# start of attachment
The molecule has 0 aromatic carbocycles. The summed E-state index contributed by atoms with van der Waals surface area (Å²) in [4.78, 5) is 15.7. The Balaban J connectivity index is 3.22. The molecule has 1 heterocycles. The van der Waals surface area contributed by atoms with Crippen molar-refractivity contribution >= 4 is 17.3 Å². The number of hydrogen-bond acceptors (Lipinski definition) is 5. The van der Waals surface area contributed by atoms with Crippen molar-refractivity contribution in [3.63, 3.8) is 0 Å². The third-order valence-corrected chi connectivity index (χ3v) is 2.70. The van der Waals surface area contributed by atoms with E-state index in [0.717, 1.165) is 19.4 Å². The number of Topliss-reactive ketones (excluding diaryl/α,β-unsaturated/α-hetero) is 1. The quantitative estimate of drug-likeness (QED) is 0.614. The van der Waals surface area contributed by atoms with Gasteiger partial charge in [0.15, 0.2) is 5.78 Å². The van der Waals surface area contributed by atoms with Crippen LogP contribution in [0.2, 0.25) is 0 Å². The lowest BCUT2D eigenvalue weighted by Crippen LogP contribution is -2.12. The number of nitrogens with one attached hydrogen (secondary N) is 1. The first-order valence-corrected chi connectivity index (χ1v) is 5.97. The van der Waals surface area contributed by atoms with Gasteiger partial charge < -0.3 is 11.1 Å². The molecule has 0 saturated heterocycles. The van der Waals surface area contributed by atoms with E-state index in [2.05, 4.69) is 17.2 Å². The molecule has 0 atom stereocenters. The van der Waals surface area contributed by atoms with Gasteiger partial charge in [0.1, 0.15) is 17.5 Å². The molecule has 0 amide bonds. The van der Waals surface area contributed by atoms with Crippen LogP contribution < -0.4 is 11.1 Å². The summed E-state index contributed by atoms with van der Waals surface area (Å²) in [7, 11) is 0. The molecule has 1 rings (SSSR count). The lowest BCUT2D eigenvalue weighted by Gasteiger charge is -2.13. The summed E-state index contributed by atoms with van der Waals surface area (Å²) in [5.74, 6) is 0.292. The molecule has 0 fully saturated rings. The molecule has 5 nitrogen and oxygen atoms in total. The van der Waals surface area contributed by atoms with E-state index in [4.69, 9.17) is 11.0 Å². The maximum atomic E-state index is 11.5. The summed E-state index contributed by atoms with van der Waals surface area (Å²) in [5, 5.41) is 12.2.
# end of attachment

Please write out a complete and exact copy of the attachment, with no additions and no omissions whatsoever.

The molecule has 0 aromatic carbocycles. The summed E-state index contributed by atoms with van der Waals surface area (Å²) in [4.78, 5) is 15.7. The Balaban J connectivity index is 3.22. The molecule has 1 heterocycles. The van der Waals surface area contributed by atoms with Crippen molar-refractivity contribution >= 4 is 17.3 Å². The number of hydrogen-bond acceptors (Lipinski definition) is 5. The van der Waals surface area contributed by atoms with Crippen molar-refractivity contribution in [3.63, 3.8) is 0 Å². The third-order valence-corrected chi connectivity index (χ3v) is 2.70. The van der Waals surface area contributed by atoms with E-state index in [0.717, 1.165) is 19.4 Å². The number of Topliss-reactive ketones (excluding diaryl/α,β-unsaturated/α-hetero) is 1. The quantitative estimate of drug-likeness (QED) is 0.614. The van der Waals surface area contributed by atoms with Gasteiger partial charge in [0.15, 0.2) is 5.78 Å². The van der Waals surface area contributed by atoms with Crippen LogP contribution in [0.2, 0.25) is 0 Å². The lowest BCUT2D eigenvalue weighted by Crippen LogP contribution is -2.12. The number of nitrogens with one attached hydrogen (secondary N) is 1. The first-order valence-corrected chi connectivity index (χ1v) is 5.97. The van der Waals surface area contributed by atoms with Gasteiger partial charge < -0.3 is 11.1 Å². The molecule has 0 saturated heterocycles. The van der Waals surface area contributed by atoms with E-state index in [2.05, 4.69) is 17.2 Å². The molecule has 0 atom stereocenters. The van der Waals surface area contributed by atoms with Gasteiger partial charge in [0.1, 0.15) is 17.5 Å². The molecule has 0 amide bonds. The van der Waals surface area contributed by atoms with Crippen LogP contribution < -0.4 is 11.1 Å². The summed E-state index contributed by atoms with van der Waals surface area (Å²) in [7, 11) is 0. The molecule has 1 rings (SSSR count). The lowest BCUT2D eigenvalue weighted by Gasteiger charge is -2.13. The summed E-state index contributed by atoms with van der Waals surface area (Å²) in [5.74, 6) is 0.292. The molecule has 0 fully saturated rings. The molecule has 5 nitrogen and oxygen atoms in total. The van der Waals surface area contributed by atoms with E-state index in [4.69, 9.17) is 11.0 Å². The maximum atomic E-state index is 11.5. The summed E-state index contributed by atoms with van der Waals surface area (Å²) in [5, 5.41) is 12.2.